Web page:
An investment philosophy is the approach advisors take to investing and advising. The investor should be the ultimate driver. Some advisors tend to recommend riskier, socially responsible or growth investments. While you don’t need to know for sure which philosophy you personally want to follow, it is important to know where your personal values lie and how much risk you are personally comfortable with. Most financial advisors will have you complete a risk tolerance survey so they can create a tailored investment strategy for you.
8) How do you measure the success of my investment portfolio?
Some advisors only seek to meet the market, while others aim much higher. Either way, they should have a measure of success even when the market is down. Success can also be partly determined by how long you plan to invest and your level of risk. That said, the person you are interviewing should provide a clear answer.
9) How often will we communicate?
There isn’t necessarily a right or wrong answer to this question, but your advisor should tell you that you will communicate as often as needed. Some people like to receive annual, quarterly, weekly, and maybe even daily updates on their finances. The right advisor for you will be one who is willing to meet with you as much as you need.
10) How long have your oldest clients been with you?
For seasoned advisors, this is a great question to ask as it gives an indication of investor satisfaction with their services. You don’t want to work with someone who has a high client turnover rate. An alternative to this question is: what would your customers say about you?
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Questions to ask your current financial advisor
You may already have an advisor and are preparing to attend your next meeting with them. Let’s take a look at some important questions to check with your advisor.
1) How are my investments performing?
You probably receive monthly statements, but it’s usually a lot of data without much context. You can consult with your advisor quarterly to discuss your investments and the state of the market, and whether he recommends any changes. These conversations may occur more or less frequently depending on your risk and how active you are as an investor.
2) Is my financial plan missing something?
Your financial plan will need to change over time, so it’s a good idea to ask your advisor each year if there’s anything missing from your plan. For example, maybe you don’t have enough emergency funds, or you’re planning to have kids but haven’t started factoring that into your financial plan. Your advisor will work with you to incorporate these aspects.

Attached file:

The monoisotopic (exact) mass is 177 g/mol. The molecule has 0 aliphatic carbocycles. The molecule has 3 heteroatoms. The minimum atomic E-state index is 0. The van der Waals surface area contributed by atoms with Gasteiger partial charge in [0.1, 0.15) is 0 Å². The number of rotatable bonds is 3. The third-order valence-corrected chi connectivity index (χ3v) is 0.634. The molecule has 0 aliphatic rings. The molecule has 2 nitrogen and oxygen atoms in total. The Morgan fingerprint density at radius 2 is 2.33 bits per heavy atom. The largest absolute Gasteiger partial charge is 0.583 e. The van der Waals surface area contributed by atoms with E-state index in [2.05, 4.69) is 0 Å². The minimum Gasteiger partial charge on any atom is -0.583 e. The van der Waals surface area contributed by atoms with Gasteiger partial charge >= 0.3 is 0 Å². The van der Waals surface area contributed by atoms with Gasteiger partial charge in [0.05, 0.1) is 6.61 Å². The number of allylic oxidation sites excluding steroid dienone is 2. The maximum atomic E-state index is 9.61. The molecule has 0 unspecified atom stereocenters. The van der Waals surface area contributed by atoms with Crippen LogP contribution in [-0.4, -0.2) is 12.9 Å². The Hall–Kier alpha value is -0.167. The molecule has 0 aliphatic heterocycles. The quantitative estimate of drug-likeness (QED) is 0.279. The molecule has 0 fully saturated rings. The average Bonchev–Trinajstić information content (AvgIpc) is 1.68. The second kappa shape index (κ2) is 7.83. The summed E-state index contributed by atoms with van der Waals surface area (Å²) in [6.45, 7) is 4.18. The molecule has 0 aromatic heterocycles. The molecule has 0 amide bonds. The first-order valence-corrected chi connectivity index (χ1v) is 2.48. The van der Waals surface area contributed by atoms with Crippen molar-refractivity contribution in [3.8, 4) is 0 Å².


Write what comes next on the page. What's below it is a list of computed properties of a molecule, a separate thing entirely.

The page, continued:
3) Am I on track for retirement?
Your portfolio may be working at a pace you’re happy with, but are you on track for retirement? It has to be part of the conversation every year. If you’re lucky, you’ll be ahead of the game.
Questions to ask yourself before switching financial advisors
Not every investor and advisor will be the right fit, and there may come a time when you need to find someone else. Before you break up with your advisor, take the time to ask yourself some honest questions.
1) Can I manage my investments myself?
Many people don’t need an advisor and can manage their investments on their own, especially if they opt for passive investments that don’t require any verification.
2) Am I satisfied with my advisor’s performance?
Perhaps you look at your yearly performance and find that the market was up, but you lost money or did only slightly better. Is he or she there when you call or do you answer immediately?
3) What do I need and what am I missing?
You need to be honest with yourself about why you are even considering switching advisors. Maybe you need more communication or advice. Have you tried to solve these problems head-on? Sometimes problems are worth fixing, but if your performance isn’t meeting your expectations and it’s costing you a lot of money, it might be time to move on. Yes, you took out a credit builder loan with a platform like MoneyLion when you had a tough month at work, but that’s not a problem, in fact, it’s a good idea. It’s easier to move forward when you only deal with the most serious concerns instead of worrying about small things that are easy to pay for or reconcile.
Ultimately, you need to be comfortable with your financial advisor and really trust them. They should almost feel like a trusted friend you can turn to with a question and know you can be honest with them. Investing your money through an advisor is a delicate balance between using your head and understanding your instincts.
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10 Questions to Ask a Financial Advisor • Benzinga